Andrea Graham’s blog, 4YA, is more about services to people who serve youth, than it is about books. But it contains some very neat links. And I’m fascinated with the way she markets her services. She also showed us all a really cool site. Pinterest, which is an online pinboard. It doesn’t necessarily have anything whatever to do with libraries, but it looks like a whole lot of fun. And we all need more fun.

Last, but not least, was Josie Leavitt, one of the bloggers at ShelfTalker at Publishers Weekly. I read all the blogs at PW, so I did know about ShelfTalker. Josie’s take on blogging was slightly different, since she blogs from a bookstore rather than a library. She doesn’t so much review books as talk about bookselling in general and the industry as a whole. So not an individual book about angels and werewolves being good or bad, but a teen coming into the store saying, “if I read one more book about an angel and a werewolf I’m going to puke,” or words to that effect.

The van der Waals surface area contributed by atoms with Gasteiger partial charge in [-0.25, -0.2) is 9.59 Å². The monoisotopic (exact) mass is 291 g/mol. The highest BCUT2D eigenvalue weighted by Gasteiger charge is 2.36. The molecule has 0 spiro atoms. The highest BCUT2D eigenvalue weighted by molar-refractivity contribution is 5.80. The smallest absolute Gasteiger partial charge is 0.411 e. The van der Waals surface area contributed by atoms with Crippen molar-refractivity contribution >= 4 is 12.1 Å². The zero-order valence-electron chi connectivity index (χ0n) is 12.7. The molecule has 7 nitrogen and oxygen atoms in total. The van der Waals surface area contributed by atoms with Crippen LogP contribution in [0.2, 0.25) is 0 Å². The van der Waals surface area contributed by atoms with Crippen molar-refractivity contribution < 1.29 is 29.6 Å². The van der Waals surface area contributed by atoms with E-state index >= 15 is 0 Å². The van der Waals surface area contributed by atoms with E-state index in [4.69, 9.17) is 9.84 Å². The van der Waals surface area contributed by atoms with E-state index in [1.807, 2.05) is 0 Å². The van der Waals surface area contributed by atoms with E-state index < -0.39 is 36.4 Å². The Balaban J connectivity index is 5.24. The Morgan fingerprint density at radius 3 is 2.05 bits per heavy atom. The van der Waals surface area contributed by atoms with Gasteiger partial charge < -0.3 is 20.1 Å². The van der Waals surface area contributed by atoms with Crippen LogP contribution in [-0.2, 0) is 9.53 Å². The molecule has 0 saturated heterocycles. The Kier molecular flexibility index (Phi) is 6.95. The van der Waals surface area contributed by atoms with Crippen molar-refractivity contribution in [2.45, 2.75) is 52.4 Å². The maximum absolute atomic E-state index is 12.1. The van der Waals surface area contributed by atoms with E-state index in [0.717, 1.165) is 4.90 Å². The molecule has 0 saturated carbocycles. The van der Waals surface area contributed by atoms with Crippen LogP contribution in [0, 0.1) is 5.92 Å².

Josie left all of us with some great advice, something all bloggers should keep in mind. “Never blog when you’ve been drinking.”

Definitely words to blog by.